Chattanooga’s EPB replaces retirement plan with improved 401 (k) payments

The Chattanooga municipal electricity company may be government owned, but when EPB is competing for new hires, most workers compare EPB to other private companies.

In such a job market, EPB’s directors decided on Friday to change the type of retirement plan it is offering new hires from 2022 onwards so that it is more comparable to other private employers than to any other government agency.

EPB will replace its defined benefit retirement program offered to employees after five years of employment with EPB with an expanded 401 (k) retirement program for new EPB employees hired after December 31st. Existing EPB employees and retirees will not be affected by the change.

Although EPB expects the change to save the utility up to $ 25 million over the next 25 years, EPB says it isn’t making the change due to inadequacies in its retirement fund. Bill Witt, an actuary at Witt Management Consultants, said EPB’s existing retirement plan has more than $ 76 million in assets and is actuarially sound for the future.

“Your plan is very healthy,” Witt told the Electric Power Board on Friday.

EPB President David Wade said the utility is trying to better align with the private sector employers with whom it is competing for future talent.

“We have seen more and more companies move from defined benefit plans to defined contribution plans to give workers more control and flexibility in their retirement investments,” said Wade Employee retention is not seen as that important. “

Since Congress in 1978 introduced a tax-free method for workers and employers to collectively invest money in individual retirement funds under Section 401 (k) of the Tax Code, an increasing proportion of employers have been replacing traditional retirement plans with contributions and contributions to individuals in their own 401 ( k) accounts. Although 401 (k) accounts don’t guarantee monthly income in the same way that defined benefit pension plans offer retirees, they do give workers and retirees more flexibility in how they invest, switch, or even borrow against their accounts for alternative uses and record individual decisions.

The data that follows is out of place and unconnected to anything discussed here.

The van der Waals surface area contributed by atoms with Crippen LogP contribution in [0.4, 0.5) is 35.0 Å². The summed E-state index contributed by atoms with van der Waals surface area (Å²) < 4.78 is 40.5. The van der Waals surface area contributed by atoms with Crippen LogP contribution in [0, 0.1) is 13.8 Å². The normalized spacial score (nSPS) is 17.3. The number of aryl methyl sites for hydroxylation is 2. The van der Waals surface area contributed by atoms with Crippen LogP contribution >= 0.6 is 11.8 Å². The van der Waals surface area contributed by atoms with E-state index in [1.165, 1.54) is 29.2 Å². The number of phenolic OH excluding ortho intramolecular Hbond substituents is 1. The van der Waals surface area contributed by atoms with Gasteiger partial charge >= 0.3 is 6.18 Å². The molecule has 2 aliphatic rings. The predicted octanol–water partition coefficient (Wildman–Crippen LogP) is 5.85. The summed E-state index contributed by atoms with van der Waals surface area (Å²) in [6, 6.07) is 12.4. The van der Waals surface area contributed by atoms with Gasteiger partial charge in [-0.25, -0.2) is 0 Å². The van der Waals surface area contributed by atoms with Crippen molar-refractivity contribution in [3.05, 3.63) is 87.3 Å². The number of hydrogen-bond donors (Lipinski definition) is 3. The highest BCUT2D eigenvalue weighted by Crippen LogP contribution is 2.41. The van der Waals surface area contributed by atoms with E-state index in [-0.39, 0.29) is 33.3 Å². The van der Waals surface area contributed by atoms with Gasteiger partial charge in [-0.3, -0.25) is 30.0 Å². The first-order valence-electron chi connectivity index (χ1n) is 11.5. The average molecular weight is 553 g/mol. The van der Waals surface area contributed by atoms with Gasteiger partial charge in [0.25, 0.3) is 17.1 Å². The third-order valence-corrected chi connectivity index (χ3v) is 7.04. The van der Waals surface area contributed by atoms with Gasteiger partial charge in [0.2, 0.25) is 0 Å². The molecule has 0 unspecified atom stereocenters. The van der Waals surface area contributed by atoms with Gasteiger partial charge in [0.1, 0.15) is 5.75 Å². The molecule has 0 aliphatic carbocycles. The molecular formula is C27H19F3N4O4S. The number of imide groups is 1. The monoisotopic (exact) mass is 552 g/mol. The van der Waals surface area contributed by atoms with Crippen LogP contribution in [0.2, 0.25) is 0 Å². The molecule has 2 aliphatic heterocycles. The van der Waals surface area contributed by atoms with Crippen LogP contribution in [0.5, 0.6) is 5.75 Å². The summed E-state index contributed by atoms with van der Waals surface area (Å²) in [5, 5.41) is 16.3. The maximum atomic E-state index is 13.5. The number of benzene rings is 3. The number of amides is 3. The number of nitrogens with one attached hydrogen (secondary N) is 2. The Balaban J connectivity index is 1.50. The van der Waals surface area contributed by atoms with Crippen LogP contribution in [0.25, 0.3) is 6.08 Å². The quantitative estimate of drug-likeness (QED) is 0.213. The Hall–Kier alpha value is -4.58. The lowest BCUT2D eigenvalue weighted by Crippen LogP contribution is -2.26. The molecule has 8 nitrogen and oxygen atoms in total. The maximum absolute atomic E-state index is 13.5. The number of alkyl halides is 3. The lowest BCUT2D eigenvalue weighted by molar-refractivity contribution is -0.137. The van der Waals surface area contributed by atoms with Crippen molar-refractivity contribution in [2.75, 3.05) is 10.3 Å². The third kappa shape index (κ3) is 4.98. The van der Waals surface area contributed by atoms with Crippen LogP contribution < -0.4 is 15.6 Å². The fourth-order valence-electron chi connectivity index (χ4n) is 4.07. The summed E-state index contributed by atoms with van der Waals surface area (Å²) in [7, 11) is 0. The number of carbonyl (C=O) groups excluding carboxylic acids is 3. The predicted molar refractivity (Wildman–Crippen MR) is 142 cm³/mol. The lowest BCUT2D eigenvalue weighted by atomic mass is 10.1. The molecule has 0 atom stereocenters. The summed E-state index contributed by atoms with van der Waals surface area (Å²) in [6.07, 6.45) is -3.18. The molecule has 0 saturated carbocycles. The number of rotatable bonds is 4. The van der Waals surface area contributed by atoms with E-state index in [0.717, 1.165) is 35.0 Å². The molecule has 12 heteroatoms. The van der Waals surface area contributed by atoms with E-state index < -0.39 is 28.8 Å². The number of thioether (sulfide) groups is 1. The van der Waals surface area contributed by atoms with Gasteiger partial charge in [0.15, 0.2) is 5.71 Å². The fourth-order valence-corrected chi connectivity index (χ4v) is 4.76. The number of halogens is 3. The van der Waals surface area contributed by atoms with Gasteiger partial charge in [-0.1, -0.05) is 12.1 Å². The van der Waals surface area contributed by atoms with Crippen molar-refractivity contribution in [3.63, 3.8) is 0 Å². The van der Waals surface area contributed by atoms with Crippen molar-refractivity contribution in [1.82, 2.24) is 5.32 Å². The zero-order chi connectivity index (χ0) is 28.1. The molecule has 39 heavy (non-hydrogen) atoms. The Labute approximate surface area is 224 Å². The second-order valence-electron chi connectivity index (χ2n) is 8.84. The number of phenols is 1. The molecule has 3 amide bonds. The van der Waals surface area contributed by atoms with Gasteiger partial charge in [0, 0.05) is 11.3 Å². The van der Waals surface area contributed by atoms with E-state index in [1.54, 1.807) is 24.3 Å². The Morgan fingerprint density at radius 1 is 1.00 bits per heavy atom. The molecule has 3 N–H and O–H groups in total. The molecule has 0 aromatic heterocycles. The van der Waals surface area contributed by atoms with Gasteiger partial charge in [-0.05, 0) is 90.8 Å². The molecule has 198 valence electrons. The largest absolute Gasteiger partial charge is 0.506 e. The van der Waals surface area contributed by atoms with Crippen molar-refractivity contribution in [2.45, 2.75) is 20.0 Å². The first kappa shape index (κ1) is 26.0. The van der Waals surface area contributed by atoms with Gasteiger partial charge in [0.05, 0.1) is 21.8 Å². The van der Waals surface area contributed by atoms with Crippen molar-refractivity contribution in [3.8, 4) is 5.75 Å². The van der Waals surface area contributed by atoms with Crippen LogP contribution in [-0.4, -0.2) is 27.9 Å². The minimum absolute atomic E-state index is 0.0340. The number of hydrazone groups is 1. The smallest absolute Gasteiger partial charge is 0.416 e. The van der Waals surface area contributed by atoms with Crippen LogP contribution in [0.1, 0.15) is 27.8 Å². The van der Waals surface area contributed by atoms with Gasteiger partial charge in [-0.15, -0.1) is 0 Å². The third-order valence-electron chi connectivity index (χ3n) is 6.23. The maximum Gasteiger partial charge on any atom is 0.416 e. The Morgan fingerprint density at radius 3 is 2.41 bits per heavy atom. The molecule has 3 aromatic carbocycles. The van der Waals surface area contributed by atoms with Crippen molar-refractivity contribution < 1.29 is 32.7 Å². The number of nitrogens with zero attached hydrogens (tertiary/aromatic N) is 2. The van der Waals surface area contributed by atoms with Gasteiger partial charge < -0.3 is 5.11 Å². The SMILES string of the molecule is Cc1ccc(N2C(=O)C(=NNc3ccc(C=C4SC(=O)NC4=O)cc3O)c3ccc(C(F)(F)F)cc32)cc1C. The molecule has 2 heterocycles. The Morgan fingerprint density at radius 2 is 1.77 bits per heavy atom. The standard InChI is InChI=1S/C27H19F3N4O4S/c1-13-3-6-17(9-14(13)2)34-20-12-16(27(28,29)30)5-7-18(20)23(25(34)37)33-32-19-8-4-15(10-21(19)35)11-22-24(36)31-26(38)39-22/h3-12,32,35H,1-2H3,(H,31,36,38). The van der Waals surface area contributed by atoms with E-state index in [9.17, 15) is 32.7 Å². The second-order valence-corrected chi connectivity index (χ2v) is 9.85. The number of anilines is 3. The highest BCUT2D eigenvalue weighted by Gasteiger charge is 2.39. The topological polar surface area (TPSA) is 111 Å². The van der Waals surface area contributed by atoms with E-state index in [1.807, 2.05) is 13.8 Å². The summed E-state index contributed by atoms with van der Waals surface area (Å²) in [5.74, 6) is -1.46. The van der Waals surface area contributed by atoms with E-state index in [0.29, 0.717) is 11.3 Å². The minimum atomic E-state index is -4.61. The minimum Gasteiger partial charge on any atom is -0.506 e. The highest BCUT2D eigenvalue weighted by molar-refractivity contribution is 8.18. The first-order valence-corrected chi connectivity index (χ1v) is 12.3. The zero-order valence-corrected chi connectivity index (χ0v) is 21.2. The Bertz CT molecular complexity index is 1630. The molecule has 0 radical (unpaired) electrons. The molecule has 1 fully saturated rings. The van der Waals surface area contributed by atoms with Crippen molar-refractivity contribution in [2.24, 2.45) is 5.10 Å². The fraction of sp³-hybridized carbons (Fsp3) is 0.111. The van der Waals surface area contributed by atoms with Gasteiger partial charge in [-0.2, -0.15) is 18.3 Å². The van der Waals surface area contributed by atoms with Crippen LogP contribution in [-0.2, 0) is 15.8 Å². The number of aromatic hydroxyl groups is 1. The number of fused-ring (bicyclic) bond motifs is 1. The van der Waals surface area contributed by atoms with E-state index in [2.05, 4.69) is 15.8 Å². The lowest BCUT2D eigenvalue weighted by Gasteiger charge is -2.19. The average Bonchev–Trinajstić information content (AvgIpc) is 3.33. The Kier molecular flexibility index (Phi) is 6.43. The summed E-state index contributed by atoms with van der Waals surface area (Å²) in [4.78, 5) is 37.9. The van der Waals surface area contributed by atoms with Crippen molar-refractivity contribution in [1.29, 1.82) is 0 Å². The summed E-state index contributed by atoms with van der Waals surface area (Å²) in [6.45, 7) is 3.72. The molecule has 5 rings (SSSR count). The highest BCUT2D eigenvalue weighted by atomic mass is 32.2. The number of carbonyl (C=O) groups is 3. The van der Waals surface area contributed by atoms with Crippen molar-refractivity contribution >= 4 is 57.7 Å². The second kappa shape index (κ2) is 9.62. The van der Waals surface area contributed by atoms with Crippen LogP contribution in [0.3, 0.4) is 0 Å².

The proportion of private employers who offer traditional pension plans with fixed monthly payments in retirement has shrunk in the last three decades from just under 30% of all employers to around 3% today.

Staff photo by Robin Rudd / The EPB building on Market Street and ML King Boulevard serves as the headquarters of the municipal utilities, which are changing their retirement program for future EPB employees starting next year.

Most traditional retirement plans are offered in the public sector, where 85% of employers still have defined benefit plans, Witt said.

“Our competition for employees is almost entirely private and we want to offer similar opportunities and flexibility to new hires on a defined contribution plan,” said Wade.

Under the new retirement plan, the EPB is setting aside 6% of an employee’s salary, plus up to 4% of an employee’s contribution to their own 401 (k) plan, to ensure that new employees have a retirement option comparable to the current retirement program. Currently, EPB retirees receive up to 55% of their last salary when they have 30 years of service. Since 1984, the EPB has also adjusted employee contributions to a 401 (k) plan, which complements the EPB’s own retirement program for its employees and retirees.

The Tennessee Valley Authority, the federally owned utility that powers EPB Wholesale, made a similar switch for new employees in 2014. Of TVA’s 10,000 employees, approximately 65% ​​are still eligible for some form of defined benefit.

In 2016, when TVA’s retirement plan was underfunded by more than $ 5 billion, TVA launched a funding plan for its defined benefit obligations, with the goal of having a fully funded retirement plan by 2036, increasing to $ 9.1 billion and achieved a return of 20%. In addition, TVA contributed $ 300 million to the plan in 2021, and the plan remains on track to be fully funded by 2036, TVA spokesman Jim Hopson said.

Contact Dave Flessner at [email protected] or at 423-757-6340.

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